August 2017: Brian P. Regan Espionage Case

Photo of a copy of a booklet that lists contact information for foreign consulates that Brian P. Regan used to make selections of where to try and sell the classified information he had stolen. The booklet shown was used as an exhibit in Regan’s trial.

The FBI’s August 2017 Artifact of the Month is a copy of a booklet that lists contact information for foreign consulates that spy Brian P. Regan used. (Click image to view high-res.)

Sixteen years ago this month, former Air Force intelligence officer Brian P. Regan was arrested by FBI agents at Dulles International Airport for stealing classified materials from the National Reconnaissance Office. Regan was about to board a plane to Switzerland with encrypted notes and the contact information for foreign diplomatic offices in his pockets.

Regan had buried a stash of stolen materials – to include documents, video tapes, CDs, DVDs, and photographs—underground across the D.C. metropolitan area in Maryland and Virginia state parks. He recorded the locations where he buried the items on a note, which he had stuffed in a toothbrush holder and subsequently buried under the I-94 exit sign near Fredericksburg, Virginia. Ultimately, after Regan’s arrest, he cooperated and led investigators to the materials he had stolen and buried.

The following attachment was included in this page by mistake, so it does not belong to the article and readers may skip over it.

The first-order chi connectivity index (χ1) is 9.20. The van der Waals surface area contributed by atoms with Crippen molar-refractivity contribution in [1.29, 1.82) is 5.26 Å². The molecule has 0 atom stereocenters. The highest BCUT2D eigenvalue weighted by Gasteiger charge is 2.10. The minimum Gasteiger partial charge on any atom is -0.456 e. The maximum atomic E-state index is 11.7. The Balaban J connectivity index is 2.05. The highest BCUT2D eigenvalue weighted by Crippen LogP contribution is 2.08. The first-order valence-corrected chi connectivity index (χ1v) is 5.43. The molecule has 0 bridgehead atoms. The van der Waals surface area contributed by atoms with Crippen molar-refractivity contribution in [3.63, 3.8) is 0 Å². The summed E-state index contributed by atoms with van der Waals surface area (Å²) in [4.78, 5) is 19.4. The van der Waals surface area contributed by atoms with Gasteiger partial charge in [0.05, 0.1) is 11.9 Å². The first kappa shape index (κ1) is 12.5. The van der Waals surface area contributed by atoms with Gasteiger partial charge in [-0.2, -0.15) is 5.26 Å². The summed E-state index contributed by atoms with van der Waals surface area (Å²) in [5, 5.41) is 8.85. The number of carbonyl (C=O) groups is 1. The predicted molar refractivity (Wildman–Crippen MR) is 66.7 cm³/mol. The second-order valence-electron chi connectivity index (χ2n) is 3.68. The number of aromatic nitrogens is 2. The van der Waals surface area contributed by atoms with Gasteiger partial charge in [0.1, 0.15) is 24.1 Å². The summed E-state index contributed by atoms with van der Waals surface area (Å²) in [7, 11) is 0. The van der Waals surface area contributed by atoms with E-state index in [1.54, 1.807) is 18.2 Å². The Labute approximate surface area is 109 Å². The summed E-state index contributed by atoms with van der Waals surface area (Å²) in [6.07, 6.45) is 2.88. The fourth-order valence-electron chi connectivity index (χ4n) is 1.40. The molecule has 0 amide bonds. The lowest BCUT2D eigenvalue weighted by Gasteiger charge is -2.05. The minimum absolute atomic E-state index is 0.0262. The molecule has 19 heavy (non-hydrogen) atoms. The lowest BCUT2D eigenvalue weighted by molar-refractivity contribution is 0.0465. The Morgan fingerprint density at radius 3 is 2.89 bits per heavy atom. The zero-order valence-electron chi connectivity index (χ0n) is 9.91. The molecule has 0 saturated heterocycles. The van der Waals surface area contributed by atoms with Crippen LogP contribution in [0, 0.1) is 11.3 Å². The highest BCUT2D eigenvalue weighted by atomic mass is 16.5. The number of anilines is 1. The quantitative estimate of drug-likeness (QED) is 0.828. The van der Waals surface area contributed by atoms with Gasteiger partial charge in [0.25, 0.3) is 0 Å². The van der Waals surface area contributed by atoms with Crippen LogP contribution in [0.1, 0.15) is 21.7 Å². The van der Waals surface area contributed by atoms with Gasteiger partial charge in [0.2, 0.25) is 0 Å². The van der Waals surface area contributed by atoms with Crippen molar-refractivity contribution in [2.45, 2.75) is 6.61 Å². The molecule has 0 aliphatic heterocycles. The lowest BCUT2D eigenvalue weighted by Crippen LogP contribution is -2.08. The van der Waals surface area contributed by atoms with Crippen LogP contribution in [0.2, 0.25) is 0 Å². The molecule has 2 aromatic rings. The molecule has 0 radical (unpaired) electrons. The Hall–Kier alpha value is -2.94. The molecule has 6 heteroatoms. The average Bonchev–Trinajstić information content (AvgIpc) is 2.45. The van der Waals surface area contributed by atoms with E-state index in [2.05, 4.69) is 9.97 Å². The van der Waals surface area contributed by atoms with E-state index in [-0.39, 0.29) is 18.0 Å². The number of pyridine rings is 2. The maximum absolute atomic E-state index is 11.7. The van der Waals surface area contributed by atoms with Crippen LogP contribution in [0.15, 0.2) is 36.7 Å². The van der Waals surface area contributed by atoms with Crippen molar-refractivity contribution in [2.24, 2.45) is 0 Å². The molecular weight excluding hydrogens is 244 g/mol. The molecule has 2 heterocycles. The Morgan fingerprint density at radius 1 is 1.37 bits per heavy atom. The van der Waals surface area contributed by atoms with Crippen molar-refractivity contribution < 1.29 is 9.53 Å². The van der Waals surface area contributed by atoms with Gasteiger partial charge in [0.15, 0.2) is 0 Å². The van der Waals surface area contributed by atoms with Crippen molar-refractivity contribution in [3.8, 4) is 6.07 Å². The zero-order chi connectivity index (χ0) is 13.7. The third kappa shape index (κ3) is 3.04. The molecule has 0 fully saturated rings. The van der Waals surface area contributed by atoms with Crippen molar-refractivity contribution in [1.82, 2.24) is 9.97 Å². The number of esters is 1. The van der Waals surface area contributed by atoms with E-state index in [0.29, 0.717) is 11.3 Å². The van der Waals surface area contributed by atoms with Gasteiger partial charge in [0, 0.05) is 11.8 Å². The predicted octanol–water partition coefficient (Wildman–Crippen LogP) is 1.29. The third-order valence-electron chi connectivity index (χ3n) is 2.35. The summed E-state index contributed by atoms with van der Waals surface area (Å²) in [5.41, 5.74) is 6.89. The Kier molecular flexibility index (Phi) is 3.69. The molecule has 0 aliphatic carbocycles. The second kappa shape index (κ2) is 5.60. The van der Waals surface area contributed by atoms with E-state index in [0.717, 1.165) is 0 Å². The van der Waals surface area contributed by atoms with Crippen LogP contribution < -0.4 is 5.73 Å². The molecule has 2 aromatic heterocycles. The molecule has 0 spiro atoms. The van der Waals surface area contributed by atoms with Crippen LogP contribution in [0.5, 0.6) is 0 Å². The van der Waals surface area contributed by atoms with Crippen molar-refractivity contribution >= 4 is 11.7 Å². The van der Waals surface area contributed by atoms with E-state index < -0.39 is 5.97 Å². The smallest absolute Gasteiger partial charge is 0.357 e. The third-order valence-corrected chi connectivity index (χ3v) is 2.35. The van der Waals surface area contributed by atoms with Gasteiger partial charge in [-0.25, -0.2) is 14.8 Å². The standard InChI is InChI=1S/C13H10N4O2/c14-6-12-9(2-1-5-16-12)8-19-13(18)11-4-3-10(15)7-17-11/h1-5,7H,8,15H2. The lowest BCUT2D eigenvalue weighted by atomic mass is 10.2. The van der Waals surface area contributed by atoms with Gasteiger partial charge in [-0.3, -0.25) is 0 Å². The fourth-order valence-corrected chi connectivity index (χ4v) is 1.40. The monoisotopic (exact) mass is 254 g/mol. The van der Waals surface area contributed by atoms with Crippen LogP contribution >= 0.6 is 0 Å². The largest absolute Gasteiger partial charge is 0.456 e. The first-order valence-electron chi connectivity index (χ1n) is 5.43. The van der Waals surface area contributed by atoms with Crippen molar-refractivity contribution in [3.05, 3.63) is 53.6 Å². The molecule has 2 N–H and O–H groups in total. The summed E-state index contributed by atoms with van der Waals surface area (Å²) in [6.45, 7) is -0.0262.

In all, Regan had stolen photos of Iraqi missile sites and encoded, classified tactical information. The FBI later learned that Regan intended to sell the information he had stolen to China, Iraq, and Libya for $13 million.

In February 2003, Regan was convicted following a trial by jury, and, due to his cooperation with law enforcement, received a life sentence for attempted espionage and unlawful gathering of defense information.

The FBI’s August Artifact of the Month is a copy of a booklet that lists contact information for foreign consulates that Regan used to make selections of where to try and sell the classified information he had stolen. The booklet depicted was used as an exhibit in Regan’s trial.